The History Of The Industrial Revolution In America
The history of the industrial revolution in America: the Industrial Revolution, which began in Great Britain and eventually found its way to America, had both positive and negative consequences.
The Industrial Revolution was a time of dramatic change, from hand tools and handmade items, to products which were mass produced by machines. The success of the Industrial Revolution was inevitable because it brought about greater productivity and high profits for factory owners. The original beneficiary of the Industrial Revolution was the middle class, however the impact has affected the lives of all people throughout history and today.
The Industrial Revolution began in Great Britain because the British put innovations into practice more quickly than other people. Other nations were slow to follow Britain's lead primarily due to high costs and government regulations.
Technology at this time was not intended to replace English workers, but to make their work more precise. Meanwhile, in sparsely populated America, the needs of a new nation required rapid and simple means of production. Machines augmented the scant work force. In England, machines served to make talented artisans better. In America, machines served to make entrepreneurs more productive.
New machines and mechanization, as well as a great increase in the supply of iron, were the two of the most dynamic contributors to industrialization during this period. In addition, the invention of the steam engine and its resulting changes made a huge impact on society. Watt's steam engine differed from previous devices in that it could be used anywhere, and because there was an abundant supply of coal available.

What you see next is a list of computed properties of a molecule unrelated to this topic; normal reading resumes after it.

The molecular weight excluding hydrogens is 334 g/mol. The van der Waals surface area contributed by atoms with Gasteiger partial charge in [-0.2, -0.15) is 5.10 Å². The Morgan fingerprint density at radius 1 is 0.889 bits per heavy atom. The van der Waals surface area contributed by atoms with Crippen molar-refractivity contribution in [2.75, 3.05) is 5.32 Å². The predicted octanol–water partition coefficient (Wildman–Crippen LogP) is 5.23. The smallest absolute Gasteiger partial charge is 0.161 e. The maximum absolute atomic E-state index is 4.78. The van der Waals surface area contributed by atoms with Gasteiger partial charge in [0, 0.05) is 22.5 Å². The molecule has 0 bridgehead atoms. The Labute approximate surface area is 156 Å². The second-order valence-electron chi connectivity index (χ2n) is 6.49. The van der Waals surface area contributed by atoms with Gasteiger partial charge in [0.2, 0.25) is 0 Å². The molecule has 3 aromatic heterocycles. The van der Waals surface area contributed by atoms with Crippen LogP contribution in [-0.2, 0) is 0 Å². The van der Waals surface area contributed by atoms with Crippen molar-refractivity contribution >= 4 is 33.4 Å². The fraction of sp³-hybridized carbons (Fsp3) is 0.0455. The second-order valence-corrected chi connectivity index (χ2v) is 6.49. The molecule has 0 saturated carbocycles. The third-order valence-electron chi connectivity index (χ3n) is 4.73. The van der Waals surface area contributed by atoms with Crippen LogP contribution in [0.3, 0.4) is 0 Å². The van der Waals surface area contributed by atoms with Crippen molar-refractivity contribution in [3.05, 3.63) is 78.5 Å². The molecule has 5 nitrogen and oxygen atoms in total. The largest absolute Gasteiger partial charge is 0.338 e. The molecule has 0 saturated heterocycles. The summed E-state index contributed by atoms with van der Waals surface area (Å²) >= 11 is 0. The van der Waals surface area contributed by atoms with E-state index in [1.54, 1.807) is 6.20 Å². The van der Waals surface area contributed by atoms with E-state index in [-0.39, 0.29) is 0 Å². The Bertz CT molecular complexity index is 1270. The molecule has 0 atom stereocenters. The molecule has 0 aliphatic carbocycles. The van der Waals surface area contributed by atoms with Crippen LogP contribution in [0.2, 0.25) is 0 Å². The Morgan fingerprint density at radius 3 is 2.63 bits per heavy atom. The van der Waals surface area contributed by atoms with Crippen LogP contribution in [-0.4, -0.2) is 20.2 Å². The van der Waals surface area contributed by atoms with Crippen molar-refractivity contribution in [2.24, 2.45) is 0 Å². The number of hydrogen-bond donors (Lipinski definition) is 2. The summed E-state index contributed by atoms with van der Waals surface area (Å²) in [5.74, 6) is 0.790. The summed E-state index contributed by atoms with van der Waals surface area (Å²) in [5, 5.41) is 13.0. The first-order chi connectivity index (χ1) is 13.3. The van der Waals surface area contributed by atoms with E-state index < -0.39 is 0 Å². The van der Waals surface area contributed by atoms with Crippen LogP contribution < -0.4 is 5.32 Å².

The population boom of the nineteenth century was probably due to not only a more reliable food supply but more resistance to disease. Both of these improvements were, of course, due to the incredible technological advancements that had been made. In the 1850's, vaccinations were discovered and administered. X-rays were also discovered and provided doctors with a faster way of diagnosing medical problems.
Unfortunately, while technology was expanding, women were being reduced to a menial involvement in the process. Women generally worked in textiles just as they had traditionally, and were paid from one-third to one-half of the wages paid to men.
The Industrial Revolution shaped modern society into what it is today. The changes that took place were not only in technology but in attitude. The government, the arts, literature, music, architecture and man's way of looking at life were all substantially altered during this period.